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By the end of this section, you will be able to:
  • Give examples of how the carrying capacity of a habitat may change
  • Compare and contrast density-dependent growth regulation and density-independent growth regulation, giving examples
  • Give examples of exponential and logistic growth in wild animal populations
  • Describe how natural selection and environmental adaptation leads to the evolution of particular life-history patterns

The logistic model of population growth, while valid in many natural populations and a useful model, is a simplification of real-world population dynamics. Implicit in the model is that the carrying capacity of the environment does not change, which is not the case. The carrying capacity varies annually: for example, some summers are hot and dry whereas others are cold and wet. In many areas, the carrying capacity during the winter is much lower than it is during the summer. Also, natural events such as earthquakes, volcanoes, and fires can alter an environment and hence its carrying capacity. Additionally, populations do not usually exist in isolation. They engage in interspecific competition    : that is, they share the environment with other species, competing with them for the same resources. These factors are also important to understanding how a specific population will grow.

Nature regulates population growth in a variety of ways. These are grouped into density-dependent factors, in which the density of the population at a given time affects growth rate and mortality, and density-independent factors, which influence mortality in a population regardless of population density. Note that in the former, the effect of the factor on the population depends on the density of the population at onset. Conservation biologists want to understand both types because this helps them manage populations and prevent extinction or overpopulation.

Density-dependent regulation

Most density-dependent factors are biological in nature (biotic), and include predation, inter- and intraspecific competition, accumulation of waste, and diseases such as those caused by parasites. Usually, the denser a population is, the greater its mortality rate. For example, during intra- and interspecific competition, the reproductive rates of the individuals will usually be lower, reducing their population’s rate of growth. In addition, low prey density increases the mortality of its predator because it has more difficulty locating its food source.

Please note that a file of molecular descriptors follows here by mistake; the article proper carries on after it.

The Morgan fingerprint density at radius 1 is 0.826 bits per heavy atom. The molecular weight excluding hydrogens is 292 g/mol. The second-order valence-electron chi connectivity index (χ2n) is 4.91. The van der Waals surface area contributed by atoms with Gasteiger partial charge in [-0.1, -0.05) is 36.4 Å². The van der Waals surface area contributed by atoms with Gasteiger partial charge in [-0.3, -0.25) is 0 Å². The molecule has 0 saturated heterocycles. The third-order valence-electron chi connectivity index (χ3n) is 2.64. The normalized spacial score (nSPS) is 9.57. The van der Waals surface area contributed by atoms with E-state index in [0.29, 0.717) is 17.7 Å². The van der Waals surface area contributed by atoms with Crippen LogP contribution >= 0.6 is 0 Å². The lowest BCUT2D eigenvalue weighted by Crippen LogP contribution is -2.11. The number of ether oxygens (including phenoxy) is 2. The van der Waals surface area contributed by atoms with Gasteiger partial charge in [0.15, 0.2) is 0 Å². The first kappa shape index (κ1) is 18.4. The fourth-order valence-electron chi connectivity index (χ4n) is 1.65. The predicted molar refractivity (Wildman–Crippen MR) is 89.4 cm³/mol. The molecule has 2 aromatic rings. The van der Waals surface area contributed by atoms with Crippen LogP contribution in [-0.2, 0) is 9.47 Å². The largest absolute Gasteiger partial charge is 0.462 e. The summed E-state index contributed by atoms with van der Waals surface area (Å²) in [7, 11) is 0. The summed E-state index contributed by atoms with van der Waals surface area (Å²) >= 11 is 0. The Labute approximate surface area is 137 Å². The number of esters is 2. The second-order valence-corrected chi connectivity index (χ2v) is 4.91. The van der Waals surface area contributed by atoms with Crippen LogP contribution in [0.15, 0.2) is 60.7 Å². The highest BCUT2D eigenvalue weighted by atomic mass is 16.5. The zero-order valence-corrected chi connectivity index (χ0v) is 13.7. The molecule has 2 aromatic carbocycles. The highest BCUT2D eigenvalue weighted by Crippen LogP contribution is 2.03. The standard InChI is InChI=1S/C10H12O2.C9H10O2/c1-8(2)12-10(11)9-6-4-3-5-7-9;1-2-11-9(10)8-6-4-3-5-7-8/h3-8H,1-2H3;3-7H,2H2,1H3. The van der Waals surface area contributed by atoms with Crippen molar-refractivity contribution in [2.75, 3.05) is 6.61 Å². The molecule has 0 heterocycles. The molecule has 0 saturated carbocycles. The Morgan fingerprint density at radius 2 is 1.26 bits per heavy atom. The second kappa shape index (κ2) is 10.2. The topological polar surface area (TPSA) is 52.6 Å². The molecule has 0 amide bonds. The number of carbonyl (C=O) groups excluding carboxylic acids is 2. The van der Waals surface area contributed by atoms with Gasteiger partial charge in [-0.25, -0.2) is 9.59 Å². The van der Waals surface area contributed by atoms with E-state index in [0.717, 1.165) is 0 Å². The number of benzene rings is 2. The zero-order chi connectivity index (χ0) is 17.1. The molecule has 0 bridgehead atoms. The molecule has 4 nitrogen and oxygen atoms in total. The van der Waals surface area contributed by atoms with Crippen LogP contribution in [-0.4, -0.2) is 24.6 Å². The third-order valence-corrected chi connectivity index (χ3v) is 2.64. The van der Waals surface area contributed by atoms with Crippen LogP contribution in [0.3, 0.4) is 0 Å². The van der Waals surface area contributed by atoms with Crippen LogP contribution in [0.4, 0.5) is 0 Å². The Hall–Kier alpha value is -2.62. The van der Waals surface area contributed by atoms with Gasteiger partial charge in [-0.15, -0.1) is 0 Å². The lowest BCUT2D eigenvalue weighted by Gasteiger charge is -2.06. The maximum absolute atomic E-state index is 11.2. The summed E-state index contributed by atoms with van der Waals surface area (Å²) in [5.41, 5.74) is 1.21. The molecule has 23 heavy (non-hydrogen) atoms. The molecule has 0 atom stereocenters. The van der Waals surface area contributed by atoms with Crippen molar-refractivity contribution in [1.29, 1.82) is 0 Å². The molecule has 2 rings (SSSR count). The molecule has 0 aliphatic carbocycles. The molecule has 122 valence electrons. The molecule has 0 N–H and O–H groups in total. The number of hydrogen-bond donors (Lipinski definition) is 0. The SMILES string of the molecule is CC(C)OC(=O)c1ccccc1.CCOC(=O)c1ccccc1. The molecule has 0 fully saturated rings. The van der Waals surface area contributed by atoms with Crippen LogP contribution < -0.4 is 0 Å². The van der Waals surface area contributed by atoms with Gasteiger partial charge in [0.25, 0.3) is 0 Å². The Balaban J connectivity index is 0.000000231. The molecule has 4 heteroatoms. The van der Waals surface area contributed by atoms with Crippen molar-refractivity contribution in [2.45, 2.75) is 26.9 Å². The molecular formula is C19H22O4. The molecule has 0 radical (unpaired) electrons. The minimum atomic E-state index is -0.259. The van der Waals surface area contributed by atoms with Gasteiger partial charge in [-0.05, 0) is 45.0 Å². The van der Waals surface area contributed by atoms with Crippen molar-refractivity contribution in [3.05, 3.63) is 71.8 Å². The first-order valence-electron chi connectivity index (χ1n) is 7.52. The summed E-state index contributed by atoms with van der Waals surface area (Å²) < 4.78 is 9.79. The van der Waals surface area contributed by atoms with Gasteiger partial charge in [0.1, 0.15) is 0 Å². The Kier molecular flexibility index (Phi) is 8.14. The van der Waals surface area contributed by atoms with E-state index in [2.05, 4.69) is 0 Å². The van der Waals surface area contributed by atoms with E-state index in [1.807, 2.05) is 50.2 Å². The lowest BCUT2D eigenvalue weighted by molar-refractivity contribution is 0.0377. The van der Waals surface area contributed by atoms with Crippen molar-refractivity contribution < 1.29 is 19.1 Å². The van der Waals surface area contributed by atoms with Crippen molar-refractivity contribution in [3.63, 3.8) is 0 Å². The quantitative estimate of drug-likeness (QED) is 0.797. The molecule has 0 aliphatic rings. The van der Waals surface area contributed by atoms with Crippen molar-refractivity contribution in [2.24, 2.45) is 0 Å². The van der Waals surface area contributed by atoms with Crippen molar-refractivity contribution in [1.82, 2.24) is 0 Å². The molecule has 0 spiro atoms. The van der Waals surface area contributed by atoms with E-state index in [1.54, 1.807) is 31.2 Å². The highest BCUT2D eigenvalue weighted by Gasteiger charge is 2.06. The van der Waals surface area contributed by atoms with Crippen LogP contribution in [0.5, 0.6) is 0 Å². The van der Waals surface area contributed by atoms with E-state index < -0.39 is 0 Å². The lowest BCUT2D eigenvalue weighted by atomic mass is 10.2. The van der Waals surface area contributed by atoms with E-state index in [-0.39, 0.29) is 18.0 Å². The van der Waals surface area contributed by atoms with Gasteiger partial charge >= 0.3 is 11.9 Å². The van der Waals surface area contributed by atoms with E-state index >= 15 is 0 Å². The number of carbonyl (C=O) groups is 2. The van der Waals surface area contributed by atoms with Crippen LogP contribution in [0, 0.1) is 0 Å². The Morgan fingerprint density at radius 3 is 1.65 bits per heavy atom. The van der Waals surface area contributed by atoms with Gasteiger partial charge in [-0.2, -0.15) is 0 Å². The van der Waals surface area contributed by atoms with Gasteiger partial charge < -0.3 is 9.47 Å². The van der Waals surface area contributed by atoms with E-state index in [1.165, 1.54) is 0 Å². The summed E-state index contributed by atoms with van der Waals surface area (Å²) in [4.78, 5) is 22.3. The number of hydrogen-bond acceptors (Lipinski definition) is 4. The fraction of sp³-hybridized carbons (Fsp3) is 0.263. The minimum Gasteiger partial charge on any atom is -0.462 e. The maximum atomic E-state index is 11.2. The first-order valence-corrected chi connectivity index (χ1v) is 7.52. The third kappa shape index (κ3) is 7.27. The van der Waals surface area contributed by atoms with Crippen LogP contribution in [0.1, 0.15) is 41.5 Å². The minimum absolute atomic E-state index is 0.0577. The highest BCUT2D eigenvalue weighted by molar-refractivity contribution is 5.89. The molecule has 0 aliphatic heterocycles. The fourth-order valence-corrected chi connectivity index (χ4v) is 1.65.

An example of density-dependent regulation is shown in [link] with results from a study focusing on the giant intestinal roundworm ( Ascaris lumbricoides ), a parasite of humans and other mammals. N.A. Croll et al., “The Population Biology and Control of Ascaris lumbricoides in a Rural Community in Iran.” Transactions of the Royal Society of Tropical Medicine and Hygiene 76, no. 2 (1982): 187-197, doi:10.1016/0035-9203(82)90272-3. Denser populations of the parasite exhibited lower fecundity: they contained fewer eggs. One possible explanation for this is that females would be smaller in more dense populations (due to limited resources) and that smaller females would have fewer eggs. This hypothesis was tested and disproved in a 2009 study which showed that female weight had no influence. Martin Walker et al., “Density-Dependent Effects on the Weight of Female Ascaris lumbricoides Infections of Humans and its Impact on Patterns of Egg Production.” Parasites&Vectors 2, no. 11 (February 2009), doi:10.1186/1756-3305-2-11. The actual cause of the density-dependence of fecundity in this organism is still unclear and awaiting further investigation.

Questions & Answers

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